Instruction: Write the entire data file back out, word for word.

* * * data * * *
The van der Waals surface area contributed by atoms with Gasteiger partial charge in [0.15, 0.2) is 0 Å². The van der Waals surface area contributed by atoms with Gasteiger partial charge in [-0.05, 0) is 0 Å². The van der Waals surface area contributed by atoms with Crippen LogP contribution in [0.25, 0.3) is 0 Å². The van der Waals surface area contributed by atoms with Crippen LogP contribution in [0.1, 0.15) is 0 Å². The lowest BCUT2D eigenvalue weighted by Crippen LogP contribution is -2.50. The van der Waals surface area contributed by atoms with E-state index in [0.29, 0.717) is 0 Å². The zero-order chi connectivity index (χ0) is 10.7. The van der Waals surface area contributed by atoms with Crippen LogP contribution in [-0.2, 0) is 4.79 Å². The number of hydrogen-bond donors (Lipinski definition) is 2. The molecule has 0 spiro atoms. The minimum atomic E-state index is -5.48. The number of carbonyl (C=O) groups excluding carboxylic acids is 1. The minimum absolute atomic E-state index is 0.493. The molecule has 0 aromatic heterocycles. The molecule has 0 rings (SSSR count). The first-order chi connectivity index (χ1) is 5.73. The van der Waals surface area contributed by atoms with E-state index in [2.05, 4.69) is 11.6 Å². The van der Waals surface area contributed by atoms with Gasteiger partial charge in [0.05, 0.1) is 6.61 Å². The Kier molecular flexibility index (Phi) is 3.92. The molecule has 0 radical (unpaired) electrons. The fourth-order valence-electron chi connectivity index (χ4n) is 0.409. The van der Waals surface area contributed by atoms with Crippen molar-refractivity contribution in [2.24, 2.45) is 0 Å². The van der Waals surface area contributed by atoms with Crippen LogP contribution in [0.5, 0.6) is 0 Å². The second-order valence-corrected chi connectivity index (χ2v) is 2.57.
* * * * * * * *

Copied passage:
The van der Waals surface area contributed by atoms with Gasteiger partial charge in [0.15, 0.2) is 0 Å². The van der Waals surface area contributed by atoms with Gasteiger partial charge in [-0.05, 0) is 0 Å². The van der Waals surface area contributed by atoms with Crippen LogP contribution in [0.25, 0.3) is 0 Å². The van der Waals surface area contributed by atoms with Crippen LogP contribution in [0.1, 0.15) is 0 Å². The lowest BCUT2D eigenvalue weighted by Crippen LogP contribution is -2.50. The van der Waals surface area contributed by atoms with E-state index in [0.29, 0.717) is 0 Å². The zero-order chi connectivity index (χ0) is 10.7. The van der Waals surface area contributed by atoms with Crippen LogP contribution in [-0.2, 0) is 4.79 Å². The number of hydrogen-bond donors (Lipinski definition) is 2. The molecule has 0 spiro atoms. The minimum atomic E-state index is -5.48. The number of carbonyl (C=O) groups excluding carboxylic acids is 1. The minimum absolute atomic E-state index is 0.493. The molecule has 0 aromatic heterocycles. The molecule has 0 rings (SSSR count). The first-order chi connectivity index (χ1) is 5.73. The van der Waals surface area contributed by atoms with E-state index in [2.05, 4.69) is 11.6 Å². The van der Waals surface area contributed by atoms with Gasteiger partial charge in [0.05, 0.1) is 6.61 Å². The Kier molecular flexibility index (Phi) is 3.92. The molecule has 0 radical (unpaired) electrons. The fourth-order valence-electron chi connectivity index (χ4n) is 0.409. The van der Waals surface area contributed by atoms with Crippen molar-refractivity contribution in [2.24, 2.45) is 0 Å². The van der Waals surface area contributed by atoms with Crippen LogP contribution in [0.5, 0.6) is 0 Å². The second-order valence-corrected chi connectivity index (χ2v) is 2.57.